Remember that old chorus, “This world is not my home I’m just a-passing through”? I sang that many times as a kid in Daily Vacation Bible School and church camp.
The lyrics seem to suggest believers have no real role or duties on earth and the sooner we can get out of here the better, but is that really sound biblical theology?
Hi, I’m Rex Rogers and this is episode #24 of Discerning What Is Best, a podcast applying unchanging biblical principles in a rapidly changing world, and a Christian worldview to current issues and everyday life.
When I was a young professor, I developed a college course entitled “Christian Social and Political Responsibility.” We examined what the Scripture said about a Christian’s place in the world, beginning with the Cultural Mandate in Gen. 1:26-28 wherein human beings are charged by God to care for the world and develop it.
And we considered Jesus’s prayer in John 17, in which Jesus noted we are to be “not of the world” even though we remain “in the world,” and then not to be forgotten, he said, we are to go “into the world.” And in the Great Commission of Matt 28:19-20 we learned that we are to go into the world and make disciples, teaching them to follow Christ.
As a kid I was much blessed to have parents who took me to church where I learned not just Bible stories but theology, values, principles, and propositions in the Word of God. But it was in college that I first confronted the phrase “Christian theistic world and life view,” a mouthful that meant Christian philosophy of life, what later we shortened to Christian worldview.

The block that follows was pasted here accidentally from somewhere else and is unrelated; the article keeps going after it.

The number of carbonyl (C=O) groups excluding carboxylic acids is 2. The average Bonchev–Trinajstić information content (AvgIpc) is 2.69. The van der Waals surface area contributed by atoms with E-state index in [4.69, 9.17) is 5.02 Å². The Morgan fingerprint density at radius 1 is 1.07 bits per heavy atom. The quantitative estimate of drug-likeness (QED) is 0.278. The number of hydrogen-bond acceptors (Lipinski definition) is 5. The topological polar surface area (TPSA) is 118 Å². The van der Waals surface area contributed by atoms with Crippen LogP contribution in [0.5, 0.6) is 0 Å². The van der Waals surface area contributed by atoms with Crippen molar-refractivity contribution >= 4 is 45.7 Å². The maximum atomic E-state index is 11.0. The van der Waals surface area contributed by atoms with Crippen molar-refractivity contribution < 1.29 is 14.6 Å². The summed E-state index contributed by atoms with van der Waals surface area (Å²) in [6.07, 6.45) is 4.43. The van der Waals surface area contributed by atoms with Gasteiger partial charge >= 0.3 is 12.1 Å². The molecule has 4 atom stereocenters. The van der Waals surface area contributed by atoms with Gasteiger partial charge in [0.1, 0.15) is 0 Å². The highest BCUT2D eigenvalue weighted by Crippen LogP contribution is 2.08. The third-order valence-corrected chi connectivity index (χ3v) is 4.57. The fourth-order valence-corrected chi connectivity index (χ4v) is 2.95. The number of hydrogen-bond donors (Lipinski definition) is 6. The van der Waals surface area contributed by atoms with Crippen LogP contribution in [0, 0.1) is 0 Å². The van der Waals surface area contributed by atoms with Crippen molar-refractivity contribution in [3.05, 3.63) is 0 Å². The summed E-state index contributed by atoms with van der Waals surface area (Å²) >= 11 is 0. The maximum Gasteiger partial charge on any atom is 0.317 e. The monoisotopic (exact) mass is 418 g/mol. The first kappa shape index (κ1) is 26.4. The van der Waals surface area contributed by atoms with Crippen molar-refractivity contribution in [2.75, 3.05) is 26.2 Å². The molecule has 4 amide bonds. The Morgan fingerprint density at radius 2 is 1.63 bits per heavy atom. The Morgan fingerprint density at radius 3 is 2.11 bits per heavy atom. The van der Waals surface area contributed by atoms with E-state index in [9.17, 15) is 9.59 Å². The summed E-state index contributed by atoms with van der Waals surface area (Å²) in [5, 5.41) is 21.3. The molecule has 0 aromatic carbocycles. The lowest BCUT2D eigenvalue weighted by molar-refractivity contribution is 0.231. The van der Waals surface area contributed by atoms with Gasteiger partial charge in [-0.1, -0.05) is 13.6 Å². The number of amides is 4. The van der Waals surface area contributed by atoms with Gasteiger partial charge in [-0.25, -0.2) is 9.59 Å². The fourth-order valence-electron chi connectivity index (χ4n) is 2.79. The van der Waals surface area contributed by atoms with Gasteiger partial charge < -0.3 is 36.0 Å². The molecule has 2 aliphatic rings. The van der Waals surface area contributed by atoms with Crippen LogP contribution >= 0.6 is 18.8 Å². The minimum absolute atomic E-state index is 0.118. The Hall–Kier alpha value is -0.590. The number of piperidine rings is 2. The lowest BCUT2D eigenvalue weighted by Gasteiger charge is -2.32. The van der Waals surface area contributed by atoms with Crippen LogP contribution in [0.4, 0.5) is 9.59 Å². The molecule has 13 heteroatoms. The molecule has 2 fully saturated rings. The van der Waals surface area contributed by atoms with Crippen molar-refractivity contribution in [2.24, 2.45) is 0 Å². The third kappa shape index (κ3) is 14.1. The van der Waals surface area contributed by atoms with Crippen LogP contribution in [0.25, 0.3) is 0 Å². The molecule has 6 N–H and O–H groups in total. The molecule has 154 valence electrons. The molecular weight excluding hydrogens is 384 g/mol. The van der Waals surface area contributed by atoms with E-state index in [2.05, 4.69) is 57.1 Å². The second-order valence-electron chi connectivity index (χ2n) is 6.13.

A fully developed Christian worldview begins of course with salvation in Christ, but we don’t stop there, nor are we immediately raptured away to eternity. No, we live out our lives, for the time God gives us, and we are supposed to proclaim the Lordship of Christ in all of life.
I have always believed Christians could fulfill these divine commands in a variety of ways, that we are called into all walks of life, some into politics, some not.
This point of view goes back to what the great reformer Martin Luther said about vocation, that the farmer is as important and valued as the clergy.
So, according to Scripture we’re to witness to the truth of Christ, sharing with others the message of reconciliation. We’re to carry the message even as we care for the world, meaning build culture, make possible human flourishing to the glory of God.
But given humanity’s penchant for sin that began with the Fall from grace in the Garden of Eden, Romans 1 tells us sin affects every part of Creation. So, as we live out our lives we come in contact with spiritually bereft individuals who need saving grace, and we come into contact with a world full of what we now call social problems.
Our task as Christians is to speak the truth in love, to be ready always to give an answer, and to bring peace, healing, and hope. This is the evangelism and social concerns tension. For which do we have greater responsibility and to which to we give more time?
In the early 1900s, Christians debated the relative importance of evangelism vs what was then called the social gospel. The Fundamentalist church movement emerged from this, rightly asserting the authority of Scripture—the fundamentals of the faith—over and against the social gospel proponents who too often strayed from Scripture. Unfortunately, many Fundamentalists eventually over-reacted by rejecting responsibility for or engagement in social issues.